* an ongoing series of quotations – mostly from artists, to artists – that offers wisdom, inspiration, and advice for the sometimes lonely road we are on.
And, just as the analysis of a film by a psychoanalyst can tell us about some implications and some sources of a labour that is all the less tightly under our control since the material problems we encounter during it make us insensible to tiredness and leave our unconscious quite free, so the interpretation of one of our works by the mind of an outsider can show it to us from a new, and revealing perspective.
How disturbed we should be, were there some machine that would allow us to follow the thousand brains in a cinema! No doubt, we should stop writing. We should be wrong to do so, but it would be a hard lesson. What Jules de Noailles said (recounted by Liszt) is true: ‘You will see one day that it is hard to speak about anything to anyone.’ Yet it is equally true that each person takes in or rejects the sustenance that we offer, and that the people who absorb it, do so in their own way; and this it is that determines the progress of a work through the centuries, because if a work were to send back only a perfect echo, the result would be a kind of pleonasm, an inert exchange, a dead perfection.
Andre Bernard and Claude Gauteur, editors, Jean Cocteau: The Art of Cinema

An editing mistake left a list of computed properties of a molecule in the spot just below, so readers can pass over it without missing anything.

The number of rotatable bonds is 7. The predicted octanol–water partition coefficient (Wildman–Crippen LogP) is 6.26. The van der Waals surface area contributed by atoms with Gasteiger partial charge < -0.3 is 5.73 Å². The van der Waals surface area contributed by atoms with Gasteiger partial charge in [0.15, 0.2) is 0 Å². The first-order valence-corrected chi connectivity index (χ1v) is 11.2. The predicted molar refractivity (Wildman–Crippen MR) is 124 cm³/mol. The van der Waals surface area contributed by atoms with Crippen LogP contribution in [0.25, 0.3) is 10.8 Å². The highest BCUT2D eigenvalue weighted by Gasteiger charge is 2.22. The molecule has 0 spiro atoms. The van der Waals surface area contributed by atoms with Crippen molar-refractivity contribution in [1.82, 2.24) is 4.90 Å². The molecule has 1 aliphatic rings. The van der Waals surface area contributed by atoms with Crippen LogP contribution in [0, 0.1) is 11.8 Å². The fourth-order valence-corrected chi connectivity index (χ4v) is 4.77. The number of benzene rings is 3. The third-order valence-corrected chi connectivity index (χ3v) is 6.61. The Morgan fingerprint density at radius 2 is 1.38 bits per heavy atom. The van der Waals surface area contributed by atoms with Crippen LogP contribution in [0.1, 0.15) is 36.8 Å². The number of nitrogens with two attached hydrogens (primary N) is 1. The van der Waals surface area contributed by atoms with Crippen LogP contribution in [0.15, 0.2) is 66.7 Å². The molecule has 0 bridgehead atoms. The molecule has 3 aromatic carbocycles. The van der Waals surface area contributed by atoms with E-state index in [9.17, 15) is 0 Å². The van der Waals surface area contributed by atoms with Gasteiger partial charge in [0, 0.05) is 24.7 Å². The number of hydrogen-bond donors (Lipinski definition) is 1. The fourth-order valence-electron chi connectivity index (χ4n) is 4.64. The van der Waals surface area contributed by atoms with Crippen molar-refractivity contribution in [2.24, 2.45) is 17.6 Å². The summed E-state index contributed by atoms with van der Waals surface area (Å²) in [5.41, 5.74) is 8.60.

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A: I don’t really have any choice in the matter. It’s more or less the way I have always worked so it feels natural. Art-making comes from a deep place. In keeping with the aphorism ars longa, vita brevis, it’s a way of making one’s time on earth matter. Working in series mimics the more or less gradual way that our lives unfold, the way we slowly evolve and change over the years. Life-altering events happen, surely, but seldom do we wake up drastically different – in thinking, in behavior, etc. – from what we were the day before. Working in series feels authentic. It helps me eke out every lesson my paintings have to teach. With each completed piece, my ideas progress a step or two further.
Last week I went to the Metropolitan Museum to see an exhibition called, “Matisse: In Search of True Painting.” It demonstrates how Matisse worked in series, examining a subject over time and producing multiple paintings of it. Matisse is my favorite artist of any period in history. I never tire of seeing his work and this particular exhibition is very enlightening. In fact, it’s a must-see and I plan to return, something I rarely do because there is always so much to see and do in New York. As I studied the masterpieces on the wall, I recognized a kindred spirit and thought, “Obviously, working in series was good enough for Matisse!”
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